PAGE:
The review incorporated a meta-analysis amalgamating results from relevant studies to estimate the overall strength of the link between the patient’s expectations of how much they will improve and actual improvements, and to be able to probe for influences on the strength of that link. The assumption was made that there is no single, true strength of the link between expectations and outcomes which appears to vary only because of methodological differences, but that instead strength really did vary across the studies included in the analysis.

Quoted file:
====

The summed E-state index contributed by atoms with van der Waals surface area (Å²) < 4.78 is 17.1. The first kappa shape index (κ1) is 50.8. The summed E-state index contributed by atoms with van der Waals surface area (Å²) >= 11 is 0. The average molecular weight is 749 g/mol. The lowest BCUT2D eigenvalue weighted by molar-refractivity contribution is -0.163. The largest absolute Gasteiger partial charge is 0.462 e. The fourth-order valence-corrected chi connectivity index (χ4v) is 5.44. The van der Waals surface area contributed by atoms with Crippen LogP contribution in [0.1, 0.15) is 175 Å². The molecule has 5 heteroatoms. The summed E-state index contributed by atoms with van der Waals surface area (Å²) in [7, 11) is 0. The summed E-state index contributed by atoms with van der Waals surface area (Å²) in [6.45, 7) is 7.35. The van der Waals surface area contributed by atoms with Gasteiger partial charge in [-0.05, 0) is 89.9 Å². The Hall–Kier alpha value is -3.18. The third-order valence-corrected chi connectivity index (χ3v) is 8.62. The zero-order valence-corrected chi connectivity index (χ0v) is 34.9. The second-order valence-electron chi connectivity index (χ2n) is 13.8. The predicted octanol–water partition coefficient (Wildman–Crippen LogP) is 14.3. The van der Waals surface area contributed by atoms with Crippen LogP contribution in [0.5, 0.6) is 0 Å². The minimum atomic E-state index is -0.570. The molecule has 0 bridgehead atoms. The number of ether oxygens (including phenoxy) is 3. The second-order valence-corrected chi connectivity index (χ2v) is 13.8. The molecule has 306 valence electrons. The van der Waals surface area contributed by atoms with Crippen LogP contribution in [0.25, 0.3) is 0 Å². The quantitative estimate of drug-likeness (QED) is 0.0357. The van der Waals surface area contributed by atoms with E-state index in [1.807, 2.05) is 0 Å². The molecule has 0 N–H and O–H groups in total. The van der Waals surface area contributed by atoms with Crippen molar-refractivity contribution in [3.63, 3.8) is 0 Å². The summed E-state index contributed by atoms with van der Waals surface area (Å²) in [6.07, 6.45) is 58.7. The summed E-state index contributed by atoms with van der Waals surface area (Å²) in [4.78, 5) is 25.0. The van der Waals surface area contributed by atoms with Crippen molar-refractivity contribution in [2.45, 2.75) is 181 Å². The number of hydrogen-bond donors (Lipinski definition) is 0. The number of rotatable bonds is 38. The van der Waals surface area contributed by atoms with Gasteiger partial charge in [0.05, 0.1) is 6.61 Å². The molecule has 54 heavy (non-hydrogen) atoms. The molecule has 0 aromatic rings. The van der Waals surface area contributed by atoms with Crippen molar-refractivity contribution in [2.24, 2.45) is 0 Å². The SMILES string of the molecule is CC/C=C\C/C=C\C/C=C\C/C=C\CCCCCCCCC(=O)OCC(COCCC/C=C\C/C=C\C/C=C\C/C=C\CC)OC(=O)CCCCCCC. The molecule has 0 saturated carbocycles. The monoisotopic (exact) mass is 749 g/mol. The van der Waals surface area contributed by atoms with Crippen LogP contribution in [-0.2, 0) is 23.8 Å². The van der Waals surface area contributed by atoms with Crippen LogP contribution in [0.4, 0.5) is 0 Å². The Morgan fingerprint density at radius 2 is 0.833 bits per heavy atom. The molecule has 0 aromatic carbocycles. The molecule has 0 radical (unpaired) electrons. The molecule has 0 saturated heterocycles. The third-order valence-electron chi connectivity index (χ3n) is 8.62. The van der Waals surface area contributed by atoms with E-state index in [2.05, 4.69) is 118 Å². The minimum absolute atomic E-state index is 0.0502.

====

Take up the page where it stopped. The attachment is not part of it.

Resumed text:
Studies were included in the analysis if their results had been published in English, included post-treatment mental health outcomes, related these outcomes to the patients’ outcome expectations assessed before treatment or at the first treatment session, and involved samples of patients in treatment receiving psychotherapy intended to last at least three sessions. Searches found studies of 81 samples cumulating to 12,722 patients. The strength of the link between expectations and outcomes was calculated in the form of a correlation coefficient, an expression of the degree to which outcomes co-varied with expectations. The chosen metric ranges from -1 (perfect negative co-variation meaning that as one side of the link gets larger the other diminishes) to +1 (perfect positive co-variation meaning that as one side of the link gets larger so does the other). These coefficients were also converted to effect sizes. Effectively these metrics indicate how influential expectations had been if they were causally linked to outcomes.